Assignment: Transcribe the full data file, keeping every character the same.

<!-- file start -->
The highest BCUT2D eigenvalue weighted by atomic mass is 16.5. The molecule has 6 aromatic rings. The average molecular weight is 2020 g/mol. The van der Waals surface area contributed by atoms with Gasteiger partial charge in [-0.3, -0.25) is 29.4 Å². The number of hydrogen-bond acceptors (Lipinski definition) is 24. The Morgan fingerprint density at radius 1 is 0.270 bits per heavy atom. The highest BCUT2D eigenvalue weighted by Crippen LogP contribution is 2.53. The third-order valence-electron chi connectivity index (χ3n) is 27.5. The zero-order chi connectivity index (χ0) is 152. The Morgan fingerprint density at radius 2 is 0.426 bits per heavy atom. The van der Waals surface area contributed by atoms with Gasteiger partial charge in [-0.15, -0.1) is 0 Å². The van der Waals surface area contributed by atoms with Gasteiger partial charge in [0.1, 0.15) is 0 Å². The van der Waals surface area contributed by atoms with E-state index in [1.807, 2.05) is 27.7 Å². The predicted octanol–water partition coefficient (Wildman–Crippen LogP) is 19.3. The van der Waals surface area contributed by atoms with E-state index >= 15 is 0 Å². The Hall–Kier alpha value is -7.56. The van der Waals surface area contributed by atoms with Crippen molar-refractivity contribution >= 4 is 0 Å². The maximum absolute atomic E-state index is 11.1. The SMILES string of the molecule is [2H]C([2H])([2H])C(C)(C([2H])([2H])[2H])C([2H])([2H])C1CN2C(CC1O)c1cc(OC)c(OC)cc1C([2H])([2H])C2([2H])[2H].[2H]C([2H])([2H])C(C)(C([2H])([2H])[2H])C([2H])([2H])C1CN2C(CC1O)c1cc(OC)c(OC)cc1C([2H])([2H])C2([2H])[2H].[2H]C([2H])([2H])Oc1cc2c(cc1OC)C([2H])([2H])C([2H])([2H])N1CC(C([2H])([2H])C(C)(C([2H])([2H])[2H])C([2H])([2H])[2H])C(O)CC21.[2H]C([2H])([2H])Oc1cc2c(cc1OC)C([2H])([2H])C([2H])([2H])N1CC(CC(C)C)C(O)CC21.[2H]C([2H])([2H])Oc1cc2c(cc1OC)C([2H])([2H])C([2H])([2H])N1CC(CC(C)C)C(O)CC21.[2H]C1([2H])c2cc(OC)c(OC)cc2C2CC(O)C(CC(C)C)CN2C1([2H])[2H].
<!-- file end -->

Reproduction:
The highest BCUT2D eigenvalue weighted by atomic mass is 16.5. The molecule has 6 aromatic rings. The average molecular weight is 2020 g/mol. The van der Waals surface area contributed by atoms with Gasteiger partial charge in [-0.3, -0.25) is 29.4 Å². The number of hydrogen-bond acceptors (Lipinski definition) is 24. The Morgan fingerprint density at radius 1 is 0.270 bits per heavy atom. The highest BCUT2D eigenvalue weighted by Crippen LogP contribution is 2.53. The third-order valence-electron chi connectivity index (χ3n) is 27.5. The zero-order chi connectivity index (χ0) is 152. The Morgan fingerprint density at radius 2 is 0.426 bits per heavy atom. The van der Waals surface area contributed by atoms with Gasteiger partial charge in [-0.15, -0.1) is 0 Å². The van der Waals surface area contributed by atoms with Gasteiger partial charge in [0.1, 0.15) is 0 Å². The van der Waals surface area contributed by atoms with E-state index in [1.807, 2.05) is 27.7 Å². The predicted octanol–water partition coefficient (Wildman–Crippen LogP) is 19.3. The van der Waals surface area contributed by atoms with E-state index >= 15 is 0 Å². The Hall–Kier alpha value is -7.56. The van der Waals surface area contributed by atoms with Crippen molar-refractivity contribution >= 4 is 0 Å². The maximum absolute atomic E-state index is 11.1. The SMILES string of the molecule is [2H]C([2H])([2H])C(C)(C([2H])([2H])[2H])C([2H])([2H])C1CN2C(CC1O)c1cc(OC)c(OC)cc1C([2H])([2H])C2([2H])[2H].[2H]C([2H])([2H])C(C)(C([2H])([2H])[2H])C([2H])([2H])C1CN2C(CC1O)c1cc(OC)c(OC)cc1C([2H])([2H])C2([2H])[2H].[2H]C([2H])([2H])Oc1cc2c(cc1OC)C([2H])([2H])C([2H])([2H])N1CC(C([2H])([2H])C(C)(C([2H])([2H])[2H])C([2H])([2H])[2H])C(O)CC21.[2H]C([2H])([2H])Oc1cc2c(cc1OC)C([2H])([2H])C([2H])([2H])N1CC(CC(C)C)C(O)CC21.[2H]C([2H])([2H])Oc1cc2c(cc1OC)C([2H])([2H])C([2H])([2H])N1CC(CC(C)C)C(O)CC21.[2H]C1([2H])c2cc(OC)c(OC)cc2C2CC(O)C(CC(C)C)CN2C1([2H])[2H].